Evidence-Based Reviews

Opioid use disorder in adolescents: An overview

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A vulnerable population

As defined by Erik Erikson’s psychosocial stages of development, adolescents struggle between establishing their own identity vs role confusion.13 In an attempt to relate to peers or give in to peer pressure, some adolescents start by experimenting with nicotine, alcohol, and/or marijuana; however, some may move on to using other illicit drugs.14 Risk factors for the development of SUDs include early onset of substance use and a rapid progression through stages of substance use from experimentation to regular use, risky use, and dependence.15 In our case study, Ms. L’s substance use followed a similar pattern. Further, the comorbidity of SUDs and other psychiatric disorders may add a layer of complexity when caring for adolescents. Box 116-20 describes the relationship between comorbid psychiatric disorders and SUDs in adolescents.

Box 1

Comorbid psychiatric disorders and SUDs in adolescents

Disruptive behavior disorders are the most common coexisting psychiatric disorders in an adolescent with a substance use disorder (SUD), including opioid use disorder. These individuals typically present with aggression and other conduct disorder symptoms, and have early involvement with the legal system. Conversely, patients with conduct disorder are at high risk of early initiation of illicit substance use, including opioids. Early onset of substance use is a strong risk factor for developing an SUD.16

Mood disorders, particularly depression, can either precede or occur as a result of heavy and prolonged substance use.17 The estimated prevalence of major depressive disorder in individuals with an SUD is 24% to 50%. Among adolescents, an SUD is also a risk factor for suicidal ideation, suicide attempts, and completed suicide.18-20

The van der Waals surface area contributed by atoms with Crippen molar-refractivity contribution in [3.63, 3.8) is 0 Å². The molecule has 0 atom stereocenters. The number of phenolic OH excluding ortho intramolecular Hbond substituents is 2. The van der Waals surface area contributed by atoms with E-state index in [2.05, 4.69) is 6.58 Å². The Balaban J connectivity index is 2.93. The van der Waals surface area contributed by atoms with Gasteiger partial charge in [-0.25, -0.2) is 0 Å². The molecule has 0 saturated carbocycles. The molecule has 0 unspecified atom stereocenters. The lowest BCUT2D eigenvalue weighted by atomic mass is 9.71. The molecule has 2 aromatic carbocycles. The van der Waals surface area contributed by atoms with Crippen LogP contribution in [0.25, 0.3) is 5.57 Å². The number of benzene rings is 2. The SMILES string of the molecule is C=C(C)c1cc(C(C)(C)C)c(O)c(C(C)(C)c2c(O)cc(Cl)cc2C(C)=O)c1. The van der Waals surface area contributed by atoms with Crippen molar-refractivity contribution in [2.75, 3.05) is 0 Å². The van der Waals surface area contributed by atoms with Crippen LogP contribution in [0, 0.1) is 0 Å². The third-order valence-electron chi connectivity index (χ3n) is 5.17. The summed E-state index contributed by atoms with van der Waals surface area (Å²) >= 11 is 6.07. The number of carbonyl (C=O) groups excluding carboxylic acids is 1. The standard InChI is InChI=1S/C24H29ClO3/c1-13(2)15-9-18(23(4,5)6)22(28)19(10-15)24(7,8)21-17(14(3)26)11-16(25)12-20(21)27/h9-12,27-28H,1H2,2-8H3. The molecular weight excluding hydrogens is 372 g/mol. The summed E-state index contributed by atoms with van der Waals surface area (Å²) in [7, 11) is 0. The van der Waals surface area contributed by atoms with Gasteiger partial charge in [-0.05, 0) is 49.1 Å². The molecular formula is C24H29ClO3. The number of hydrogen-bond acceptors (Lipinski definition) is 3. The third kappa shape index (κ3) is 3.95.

Anxiety disorders, especially social phobia, and posttraumatic stress disorder are common in individuals with SUD.

Adolescents with SUD should be carefully evaluated for comorbid psychiatric disorders and treated accordingly.

Clinical manifestations

Common clinical manifestations of opioid use vary depending on when the patient is seen. An individual with OUD may appear acutely intoxicated, be in withdrawal, or show no effects. Chronic/prolonged use can lead to tolerance, such that a user needs to ingest larger amounts of the opioid to produce the same effects.

Acute intoxication can cause sedation, slurring of speech, and pinpoint pupils. Fresh injection sites may be visible on physical examination of IV users. The effects of acute intoxication usually depend on the half-life of the specific opioid and the individual’s tolerance.10 Tolerance to heroin can occur in 10 days and withdrawal can manifest in 3 to 7 hours after last use, depending on dose and purity.3 Tolerance can lead to unintentional overdose and death.

Withdrawal. Individuals experiencing withdrawal from opioids present with flu-like physical symptoms, including generalized body ache, rhinorrhea, diarrhea, goose bumps, lacrimation, and vomiting. Individuals also may experience irritability, restlessness, insomnia, anxiety, and depression during withdrawal.

Other manifestations. Excessive and chronic/prolonged opioid use can adversely impact socio-occupational functioning and cause academic decline in adolescents and youth. Personal relationships are significantly affected. Opioid users may have legal difficulties as a result of committing crimes such as theft, prostitution, or robbery in order to obtain opioids.

Continue to: Screening for OUD

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